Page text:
Assessing the Stability of Your Business for Optimal Growth

The stability of your business goes beyond finances, you also need to have a strong plan that covers operational, financial and marketing insights.

Running a business or operating as an independent contractor comes with its benefits, but at times it can also feel like you’re spinning. During busy periods, when you’re chasing revenue goals and working hard to meet client outputs, you’re far more susceptible to dropping the ball in some areas of your business.

Errors that affect your books can have knock-on effects and cause severe financial clutter and tarnish the economic outlook of your business. It is important to implement business stabilization strategies as part of the monthly recon you do on your business.

Ensuring a stable outlook for your business

Doing a monthly recon of your books to make sure your business remains on track to achieve its goals and continues to meet GAAP guidelines is essential to producing clean accounting records, but also to understanding the financial state and health of your business. 

We take a look at some of the important numbers your business needs to look into frequently to avoid accounting inconsistencies and which may indicate that business is heading into an area of risk when it comes to business stability.

Business stability

Revenue to expense ratio

Taking a closer look at the income and expense statements of your business is an important step in understanding the stability and profitability of your business. Your chart of accounts is designed to give you insights that allow you to act swiftly when your business might be hitting a low patch, but it will also give potential investors a view of the financial health of your business. Looking into your revenue and expenses is fundamental to understanding a business and directing its growth. You should consult with your CPA regularly to assess the financial health of your business in this regard.

Asset to liability ratio

Similar to assessing the income and expenses of your business, is the higher level of assessing what your business owns as assets and what debts and other financial obligations your business must meet. This will not only tell you about the day-to-day financial well-being of your company, but it will communicate the stability of your business at a deeper level. Your CPA will be able to make recommendations based on your asset to liability ratio, and develop a plan for your business to bolster its stability.

Equity stakeholders

The entity structure of your business determines how owners pay and manage taxes. Along with shareholder buyout agreements it also determines buyout terms for stakeholders with financial claim to the business. Multiple buyouts may make it difficult or impractical for a corporation’s operations to remain profitable, which makes this an important factor to consider in your business stabilization strategy. Consulting with a CPA or business expert on a safe percentage of business investment from shareholder investments is advisable for business owners who may rely on capital investment as part of their growth strategy.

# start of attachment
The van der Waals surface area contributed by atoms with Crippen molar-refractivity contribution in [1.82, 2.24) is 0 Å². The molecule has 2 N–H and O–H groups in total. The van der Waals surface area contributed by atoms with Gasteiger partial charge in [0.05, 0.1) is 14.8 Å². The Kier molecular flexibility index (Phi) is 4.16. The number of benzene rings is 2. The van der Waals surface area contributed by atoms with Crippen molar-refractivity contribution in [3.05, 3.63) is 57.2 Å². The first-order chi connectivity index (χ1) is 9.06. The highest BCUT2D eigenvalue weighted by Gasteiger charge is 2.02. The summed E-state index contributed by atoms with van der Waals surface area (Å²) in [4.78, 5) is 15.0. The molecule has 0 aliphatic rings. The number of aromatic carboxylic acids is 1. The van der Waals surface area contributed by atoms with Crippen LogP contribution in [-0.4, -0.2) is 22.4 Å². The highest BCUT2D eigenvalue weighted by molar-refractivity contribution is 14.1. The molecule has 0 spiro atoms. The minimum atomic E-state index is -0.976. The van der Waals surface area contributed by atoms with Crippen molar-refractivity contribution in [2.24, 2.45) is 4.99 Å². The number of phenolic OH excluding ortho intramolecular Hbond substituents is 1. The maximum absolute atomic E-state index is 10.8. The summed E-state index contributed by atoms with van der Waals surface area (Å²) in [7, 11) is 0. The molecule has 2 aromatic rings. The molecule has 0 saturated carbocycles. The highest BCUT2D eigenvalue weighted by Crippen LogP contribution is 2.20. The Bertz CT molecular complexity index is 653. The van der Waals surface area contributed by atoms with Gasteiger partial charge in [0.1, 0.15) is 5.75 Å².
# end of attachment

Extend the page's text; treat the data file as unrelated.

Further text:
The stability of your business goes beyond finances

To maintain a healthy financial position, your business needs to have a strong plan that covers operational, financial and marketing insights. While the numbers certainly dictate the financial position of your business, its stability is not solely dependent on the money. Your operations and good standing with clients as well as the marketing methods your business taps into certainly plays a major role in the holistic outlook of longevity of your company.

At Fusion, our CPAs are trained to consider stability in its entirety. We look at your books, make inferences and guide business owners to implement process that will set your business up for long-term success. Contact us to run complementary diagnostics on your business.

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This blog article is not intended to be the rendering of legal, accounting, tax advice or other professional services. Articles are based on current or proposed tax rules at the time they are written and older posts are not updated for tax rule changes. We expressly disclaim all liability in regard to actions taken or not taken based on the contents of this blog as well as the use or interpretation of this information. Information provided on this website is not all-inclusive and such information should not be relied upon as being all-inclusive.